Short bursts, not long hours
Some students find that they are more able to concentrate on these shorter, more intensive bursts of revision and are more productive if they work like this. One technique is called the ‘Pomodoro technique’ which encourages students to break revision sessions into smaller chunks of 20-25 minutes. After completing one task, take a 5 minute short break and after completing 4 activities, take a long break. The Tomato Timers website has some built in timers.
Quality not quantity
Different ways of learning have been shown to be more effective than others in helping students learn.
Good quality revision involves the students practising recalling information from memory over time. Actively engaging with ‘retrieval practice’, (even if it is a struggle at times) has shown to be the most effective way for students to revise.
Low quality revision is where the student is more passive when engaging with the information and includes re-reading information, keyword mnemonics and copying out text. These low quality methods have been shown to have very little positive effect in helping students learn.
For a detailed article on revision techniques and routines, there is a blog entry at the Education Endowment Foundation: Building study habits and revision routines.
Talking Things Through and Helping Them Maintain a Positive Attitude
Keep the communication channels open
Build in some time to talk to your child about their revision and how it’s going, but try to balance that with giving them some space to work. Here is a great article from BBC Bitesize that covers 5 ways to motivate your child.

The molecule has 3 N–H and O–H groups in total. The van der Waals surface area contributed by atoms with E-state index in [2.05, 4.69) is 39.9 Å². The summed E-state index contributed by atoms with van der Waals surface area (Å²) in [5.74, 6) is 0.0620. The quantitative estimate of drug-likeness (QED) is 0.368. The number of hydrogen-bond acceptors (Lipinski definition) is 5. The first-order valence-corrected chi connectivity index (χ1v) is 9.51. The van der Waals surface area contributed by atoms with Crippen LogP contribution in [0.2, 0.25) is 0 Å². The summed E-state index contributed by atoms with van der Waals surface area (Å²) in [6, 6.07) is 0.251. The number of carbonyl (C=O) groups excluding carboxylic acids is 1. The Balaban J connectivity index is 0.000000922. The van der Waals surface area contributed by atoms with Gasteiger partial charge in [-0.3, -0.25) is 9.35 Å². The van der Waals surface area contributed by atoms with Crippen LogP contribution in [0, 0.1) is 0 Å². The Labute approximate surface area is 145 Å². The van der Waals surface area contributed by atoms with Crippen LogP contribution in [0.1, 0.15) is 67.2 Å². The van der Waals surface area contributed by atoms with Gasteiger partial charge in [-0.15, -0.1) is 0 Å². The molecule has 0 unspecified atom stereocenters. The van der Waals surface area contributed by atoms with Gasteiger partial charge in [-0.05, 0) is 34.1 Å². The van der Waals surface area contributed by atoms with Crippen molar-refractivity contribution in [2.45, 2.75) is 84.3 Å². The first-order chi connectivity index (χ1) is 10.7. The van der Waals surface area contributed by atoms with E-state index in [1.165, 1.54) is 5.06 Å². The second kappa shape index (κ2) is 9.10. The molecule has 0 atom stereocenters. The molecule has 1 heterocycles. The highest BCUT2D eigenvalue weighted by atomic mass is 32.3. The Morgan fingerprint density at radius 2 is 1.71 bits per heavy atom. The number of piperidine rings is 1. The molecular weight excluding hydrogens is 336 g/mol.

Be positive and ‘talk them up’
Everyone likes praise and recognition for a job well done. Try to find some positive things to celebrate on a regular basis; sticking to their revision timetable, working on a topic they find hard, trying different revision techniques or overcoming a hurdle can all be celebrated. Even when they are at their most miserable, you can support them by staying as positive as you can.
Help them be realistic and keep things in perspective
Make sure they aren’t trying to do too much and get through an unrealistic amount of work. If there are days when they don’t feel motivated, help them to get back on track with small steps. Remind them that the exam season will come to an end, perhaps plan some post-exam celebrations with them.
Look for the signs of stress and anxiety
It is natural for students to be apprehensive about their exams, but if you notice that your child has become more worried than usual, has trouble sleeping, complains of headaches or feeling unwell more often or has significantly changed their eating habits, it may be a sign that they are not coping well with exam stress:
Help your child beat exam stress
If you want to find out more, there are some great resources at the following places: